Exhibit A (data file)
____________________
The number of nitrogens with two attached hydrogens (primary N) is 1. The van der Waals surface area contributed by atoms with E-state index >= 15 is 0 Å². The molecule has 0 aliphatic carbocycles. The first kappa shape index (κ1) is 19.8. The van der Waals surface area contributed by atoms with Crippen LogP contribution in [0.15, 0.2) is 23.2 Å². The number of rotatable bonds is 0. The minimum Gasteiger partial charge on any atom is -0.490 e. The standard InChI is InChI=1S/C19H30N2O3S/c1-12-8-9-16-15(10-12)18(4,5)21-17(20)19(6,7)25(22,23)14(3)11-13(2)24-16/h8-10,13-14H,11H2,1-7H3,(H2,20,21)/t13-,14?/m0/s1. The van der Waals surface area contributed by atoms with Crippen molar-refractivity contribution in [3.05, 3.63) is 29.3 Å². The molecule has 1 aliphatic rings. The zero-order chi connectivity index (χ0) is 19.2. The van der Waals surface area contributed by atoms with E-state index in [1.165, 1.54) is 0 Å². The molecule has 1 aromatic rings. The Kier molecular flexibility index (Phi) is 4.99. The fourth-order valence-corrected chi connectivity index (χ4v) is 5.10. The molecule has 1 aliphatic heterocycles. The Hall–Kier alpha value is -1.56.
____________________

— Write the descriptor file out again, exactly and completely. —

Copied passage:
The number of nitrogens with two attached hydrogens (primary N) is 1. The van der Waals surface area contributed by atoms with E-state index >= 15 is 0 Å². The molecule has 0 aliphatic carbocycles. The first kappa shape index (κ1) is 19.8. The van der Waals surface area contributed by atoms with Crippen LogP contribution in [0.15, 0.2) is 23.2 Å². The number of rotatable bonds is 0. The minimum Gasteiger partial charge on any atom is -0.490 e. The standard InChI is InChI=1S/C19H30N2O3S/c1-12-8-9-16-15(10-12)18(4,5)21-17(20)19(6,7)25(22,23)14(3)11-13(2)24-16/h8-10,13-14H,11H2,1-7H3,(H2,20,21)/t13-,14?/m0/s1. The van der Waals surface area contributed by atoms with Crippen molar-refractivity contribution in [3.05, 3.63) is 29.3 Å². The molecule has 1 aliphatic rings. The zero-order chi connectivity index (χ0) is 19.2. The van der Waals surface area contributed by atoms with E-state index in [1.165, 1.54) is 0 Å². The molecule has 1 aromatic rings. The Kier molecular flexibility index (Phi) is 4.99. The fourth-order valence-corrected chi connectivity index (χ4v) is 5.10. The molecule has 1 aliphatic heterocycles. The Hall–Kier alpha value is -1.56.